In 1934, President Franklin Delano Roosevelt created the Export-Import Bank as an idea to boost exports. The idea was to loan money to the old Soviet Union and other foreign entities so they would buy American products. This bank has proven to be a government backed offense against free market capitalism.
Congress has an opportunity to kill this vehicle for corporate welfare, yet they have decided to go in a different direction. The bill increases the loan authority of the bank by $40 billion and extends it’s life for three more years. Yes Tea Party, these politicians in Washington just don’t get it.
The House is out of session until Tuesday when they take up eleven suspension bills. Of note is a sense of the House bill regarding the importance of preventing Iran from acquiring nuclear weapons, H.Res. 568. One provision of the resolution “urges the President to reaffirm the unacceptability of an Iran with nuclear-weapons capability and opposition to any policy that would rely on containment as an option in response to the Iranian nuclear threat.” It will be interesting to see the final vote tally to see if there is any push back from anti-war Democrats.
Another issue coming up in the house on Wednesday is H.R. 4970, a Republican version of the Violence Against Women Act. This act is an affront to federalism and takes away States’ Rights in the realm of police powers. Senator Mike Lee (R-UT) joined 31 Senators to oppose the Senate version of the act because violent crime is traditionally regulated and enforced by state governments. The House version has removed some expansions to existing law and Senate inserted poison pills. The idea of the federal government legislating on the issue of violence against women is constitutionally questionable.
The House is expected to spend the remaining portion of the week on the Defense Authorization Act, H.R. 4310. The House Appropriations Committee will continue work on the Fiscal Year 2013 appropriations bills.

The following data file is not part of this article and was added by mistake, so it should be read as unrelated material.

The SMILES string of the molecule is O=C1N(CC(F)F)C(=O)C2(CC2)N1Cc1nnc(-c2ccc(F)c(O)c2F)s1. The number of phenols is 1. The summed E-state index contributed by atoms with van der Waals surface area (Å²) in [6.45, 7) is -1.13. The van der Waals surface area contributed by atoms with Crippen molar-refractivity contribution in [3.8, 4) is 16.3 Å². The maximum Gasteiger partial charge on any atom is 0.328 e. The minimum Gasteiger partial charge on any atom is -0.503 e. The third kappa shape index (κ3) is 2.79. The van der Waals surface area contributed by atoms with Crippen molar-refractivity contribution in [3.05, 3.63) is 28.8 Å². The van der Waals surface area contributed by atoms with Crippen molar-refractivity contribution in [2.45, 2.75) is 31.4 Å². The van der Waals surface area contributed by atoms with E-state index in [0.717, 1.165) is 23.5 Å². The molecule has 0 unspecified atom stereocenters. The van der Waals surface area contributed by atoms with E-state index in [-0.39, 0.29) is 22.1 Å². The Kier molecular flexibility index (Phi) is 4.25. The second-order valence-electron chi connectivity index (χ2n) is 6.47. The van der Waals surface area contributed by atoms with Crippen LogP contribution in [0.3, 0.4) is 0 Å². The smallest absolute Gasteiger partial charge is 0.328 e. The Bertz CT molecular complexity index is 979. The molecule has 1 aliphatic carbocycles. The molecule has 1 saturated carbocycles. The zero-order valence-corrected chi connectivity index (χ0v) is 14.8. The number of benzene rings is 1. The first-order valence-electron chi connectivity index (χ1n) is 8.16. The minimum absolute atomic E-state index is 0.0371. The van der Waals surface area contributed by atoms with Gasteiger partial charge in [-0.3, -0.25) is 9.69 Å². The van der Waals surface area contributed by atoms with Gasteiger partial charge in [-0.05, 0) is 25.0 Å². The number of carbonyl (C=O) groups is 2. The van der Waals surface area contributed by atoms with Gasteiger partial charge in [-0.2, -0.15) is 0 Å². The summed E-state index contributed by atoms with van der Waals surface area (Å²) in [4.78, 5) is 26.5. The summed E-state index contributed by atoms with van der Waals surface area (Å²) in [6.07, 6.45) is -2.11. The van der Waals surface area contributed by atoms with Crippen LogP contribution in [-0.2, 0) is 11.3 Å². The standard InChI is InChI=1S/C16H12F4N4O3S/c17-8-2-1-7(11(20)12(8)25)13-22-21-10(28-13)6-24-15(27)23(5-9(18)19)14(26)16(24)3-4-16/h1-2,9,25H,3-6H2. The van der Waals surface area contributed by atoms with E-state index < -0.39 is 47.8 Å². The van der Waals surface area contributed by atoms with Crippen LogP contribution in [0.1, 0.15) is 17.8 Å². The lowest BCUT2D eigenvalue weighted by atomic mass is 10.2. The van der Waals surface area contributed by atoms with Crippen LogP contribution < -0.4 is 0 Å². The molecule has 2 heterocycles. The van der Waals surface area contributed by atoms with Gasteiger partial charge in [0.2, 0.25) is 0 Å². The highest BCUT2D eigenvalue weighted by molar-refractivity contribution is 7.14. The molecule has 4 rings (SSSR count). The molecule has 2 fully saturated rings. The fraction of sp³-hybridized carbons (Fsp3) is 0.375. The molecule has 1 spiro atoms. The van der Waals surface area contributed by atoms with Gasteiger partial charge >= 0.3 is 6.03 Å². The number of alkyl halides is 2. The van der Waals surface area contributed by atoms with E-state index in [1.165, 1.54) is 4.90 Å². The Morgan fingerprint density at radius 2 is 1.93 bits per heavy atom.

The Senate will commence the week working on the House passed Export-Import Bank, H.R. 2072. Senator Rand Paul (R-KY) argued on the Senate floor last week that while ordinary Americans are struggling to pay home loans “Congress steadily dishes out billions of dollars in taxpayer subsidized loans to large profitable companies. Eighty percent of these loans, these export import loans, are given to companies in the Fortune 500.” This description sounds like a textbook case of corporate welfare and crony capitalism, yet many right-leaning Senators are expected to support this idea.
The Senate will vote on two judicial nominees on Monday, George L. Russell to be district judge in Maryland and John Tharp to be district judge for northern Illinois.
Senate Majority Leader Harry Reid (D-NV) pledged last week to bring up repeal of the Defense of Marriage Act (DOMA) inserting the issue of gay marriage into the congressional agenda. The Justice Department has abandoned defense in the federal courts of this congressionally passed law and a bill, S. 598, is ready for Senate action.
The Wall Street Journal reports that the Senate may take votes on competing budgets this week. The House passed the Rep. Paul Ryan’s (R-WI) budget on March 29, 2012 on a 228-191 vote and rejected President Obama’s budget on a 0-414 vote. Senate Majority Leader Reid had promised earlier in the year to block consideration of any budget votes, yet the Senate’s rules grant members the power to bring up budgets for a vote.
Republicans can force a vote on the Obama budget under the rules and they may. According to the WSJ, votes are expected on budgets from “Sens. Mike Lee (R., Utah), Rand Paul (R., Ky.) and Pat Toomey (R., Pa.) (that) would reduce federal spending even more than Mr. Ryan has proposed, reflecting the Tea Party-backed view that the size of the federal government must be substantially reduced.” It is not clear whether the Senate Democrats will offer their own budget for consideration.
Members of Congress will debate crony capitalism and infringements on States’ Rights this week in Washington. They are expected to have some votes on a budget for the year with no expected final agreement between the House and Senate setting spending limits for the next fiscal year. Also, the Senate may bring the issue of gay marriage out onto the Senate floor very soon.